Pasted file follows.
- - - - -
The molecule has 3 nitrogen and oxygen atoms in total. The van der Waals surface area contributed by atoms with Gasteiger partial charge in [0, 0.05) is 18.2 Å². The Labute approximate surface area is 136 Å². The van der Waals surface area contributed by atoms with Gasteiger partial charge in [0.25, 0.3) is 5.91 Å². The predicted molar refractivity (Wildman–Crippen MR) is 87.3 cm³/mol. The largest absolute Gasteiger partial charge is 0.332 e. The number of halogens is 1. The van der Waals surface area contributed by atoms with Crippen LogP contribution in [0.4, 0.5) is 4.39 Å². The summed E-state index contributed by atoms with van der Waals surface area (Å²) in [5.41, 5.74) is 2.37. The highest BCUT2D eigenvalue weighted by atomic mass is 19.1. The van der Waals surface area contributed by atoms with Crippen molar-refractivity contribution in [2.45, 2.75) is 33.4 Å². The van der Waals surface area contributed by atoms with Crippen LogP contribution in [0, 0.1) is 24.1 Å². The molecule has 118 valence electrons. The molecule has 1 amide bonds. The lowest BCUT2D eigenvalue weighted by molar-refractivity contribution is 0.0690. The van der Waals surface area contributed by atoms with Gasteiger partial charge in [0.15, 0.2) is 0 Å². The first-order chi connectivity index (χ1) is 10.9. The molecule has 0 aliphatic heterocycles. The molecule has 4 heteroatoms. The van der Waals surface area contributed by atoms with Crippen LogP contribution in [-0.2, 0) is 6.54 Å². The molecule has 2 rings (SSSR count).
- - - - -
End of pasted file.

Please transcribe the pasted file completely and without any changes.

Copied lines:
The molecule has 3 nitrogen and oxygen atoms in total. The van der Waals surface area contributed by atoms with Gasteiger partial charge in [0, 0.05) is 18.2 Å². The Labute approximate surface area is 136 Å². The van der Waals surface area contributed by atoms with Gasteiger partial charge in [0.25, 0.3) is 5.91 Å². The predicted molar refractivity (Wildman–Crippen MR) is 87.3 cm³/mol. The largest absolute Gasteiger partial charge is 0.332 e. The number of halogens is 1. The van der Waals surface area contributed by atoms with Crippen LogP contribution in [0.4, 0.5) is 4.39 Å². The summed E-state index contributed by atoms with van der Waals surface area (Å²) in [5.41, 5.74) is 2.37. The highest BCUT2D eigenvalue weighted by atomic mass is 19.1. The van der Waals surface area contributed by atoms with Crippen molar-refractivity contribution in [2.45, 2.75) is 33.4 Å². The van der Waals surface area contributed by atoms with Crippen LogP contribution in [0, 0.1) is 24.1 Å². The molecule has 118 valence electrons. The molecule has 1 amide bonds. The lowest BCUT2D eigenvalue weighted by molar-refractivity contribution is 0.0690. The van der Waals surface area contributed by atoms with Gasteiger partial charge in [0.15, 0.2) is 0 Å². The first-order chi connectivity index (χ1) is 10.9. The molecule has 0 aliphatic heterocycles. The molecule has 4 heteroatoms. The van der Waals surface area contributed by atoms with Crippen LogP contribution in [-0.2, 0) is 6.54 Å². The molecule has 2 rings (SSSR count).